UN Reports on the State of Waste Management Around the Globe

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The United Nations Environment Programme, or UNEP, has released a new study concerning the waste management services, or lack thereof, employed by national governments. The group has determined that nearly 3.5 billion people lack these services resulting in large-scale environmental degradation and poor public health. It also went on to state that a large portion of the world’s trash could be used to recover precious metals and ores, such as gold.

According to the report (Guidelines for National Waste Management Strategies: Moving from Challenges to Opportunities) as much as one ton of electronic waste could yield as much as 15 tons of gold. Additionally, circuit boards found in everything from laptops to printers could result in a bounty of rare metals, as well as copper and aluminum. UNEP posits that developing countries stand to benefit the most from enacting recycling operations to recover these and other resources from their waste. Using recycled materials would supplement the national resources of any given country, especially those who are resource-poor to begin with.

UN General Assembly

UN General Assembly

It is worth noting that even large economic powerhouses, such as China, have turned to such recycling services to supplement their nation’s resources. Many Chinese manufacturers use recycled materials originating from the U.S., Europe, and among its own population to produce textiles and electronics components. In other countries, the introduction of recycling has created hundreds of thousands of jobs. In the European Union, some 230,000 jobs were created by recycling in the year 2000. In 2008, this jumped to over 500,000 jobs.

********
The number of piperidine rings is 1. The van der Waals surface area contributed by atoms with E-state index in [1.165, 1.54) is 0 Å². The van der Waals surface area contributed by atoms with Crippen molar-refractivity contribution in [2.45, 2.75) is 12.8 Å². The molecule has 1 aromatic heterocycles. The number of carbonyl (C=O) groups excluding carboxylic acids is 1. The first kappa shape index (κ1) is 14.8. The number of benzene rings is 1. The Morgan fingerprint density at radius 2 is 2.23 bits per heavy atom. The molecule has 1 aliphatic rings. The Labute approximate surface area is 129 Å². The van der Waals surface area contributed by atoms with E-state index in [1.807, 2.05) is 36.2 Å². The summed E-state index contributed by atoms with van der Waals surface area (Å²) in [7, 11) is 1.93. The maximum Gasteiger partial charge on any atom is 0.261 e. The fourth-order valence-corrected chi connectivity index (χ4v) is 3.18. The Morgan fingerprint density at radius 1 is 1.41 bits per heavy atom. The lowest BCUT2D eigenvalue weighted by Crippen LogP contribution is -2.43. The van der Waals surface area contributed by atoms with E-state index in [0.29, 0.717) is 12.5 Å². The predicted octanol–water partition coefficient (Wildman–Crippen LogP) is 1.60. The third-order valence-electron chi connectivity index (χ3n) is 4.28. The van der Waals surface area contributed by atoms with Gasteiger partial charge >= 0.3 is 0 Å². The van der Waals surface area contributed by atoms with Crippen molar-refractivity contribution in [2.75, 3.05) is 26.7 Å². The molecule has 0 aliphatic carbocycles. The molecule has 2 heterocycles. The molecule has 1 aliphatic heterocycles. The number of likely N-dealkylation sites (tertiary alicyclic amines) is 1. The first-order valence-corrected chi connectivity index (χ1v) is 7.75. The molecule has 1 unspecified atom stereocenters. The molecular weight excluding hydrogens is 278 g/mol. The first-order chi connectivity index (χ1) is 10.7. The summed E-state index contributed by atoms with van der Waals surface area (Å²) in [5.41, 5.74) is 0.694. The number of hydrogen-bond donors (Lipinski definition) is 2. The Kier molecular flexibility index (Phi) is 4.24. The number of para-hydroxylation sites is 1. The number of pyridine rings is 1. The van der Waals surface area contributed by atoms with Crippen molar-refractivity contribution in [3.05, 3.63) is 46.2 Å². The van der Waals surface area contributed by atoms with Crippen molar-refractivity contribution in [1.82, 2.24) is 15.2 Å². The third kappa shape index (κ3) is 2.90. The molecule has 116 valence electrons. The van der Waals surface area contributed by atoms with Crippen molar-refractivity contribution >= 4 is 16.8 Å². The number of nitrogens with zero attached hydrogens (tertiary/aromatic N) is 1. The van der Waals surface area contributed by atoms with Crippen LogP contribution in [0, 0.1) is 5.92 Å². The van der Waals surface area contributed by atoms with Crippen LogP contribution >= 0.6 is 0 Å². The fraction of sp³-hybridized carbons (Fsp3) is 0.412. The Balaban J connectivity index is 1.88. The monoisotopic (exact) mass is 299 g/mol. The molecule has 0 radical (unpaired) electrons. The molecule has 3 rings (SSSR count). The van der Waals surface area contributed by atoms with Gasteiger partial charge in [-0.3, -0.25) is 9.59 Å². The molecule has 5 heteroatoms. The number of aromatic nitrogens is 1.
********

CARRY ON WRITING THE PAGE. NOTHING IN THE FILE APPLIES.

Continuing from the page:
The UNEP report concludes that developing nations should look to improving their waste processing and reclamation services. Not only for the untapped mineral wealth, but for the health of their populations. Open dumping remains the standard for the developing world, resulting in widespread contamination of water supplies and disease outbreaks in poor urban communities. Countries who work to reevaluate their disposal practices stand to benefit from a healthier citizenry and more material wealth.

Source: UN.org

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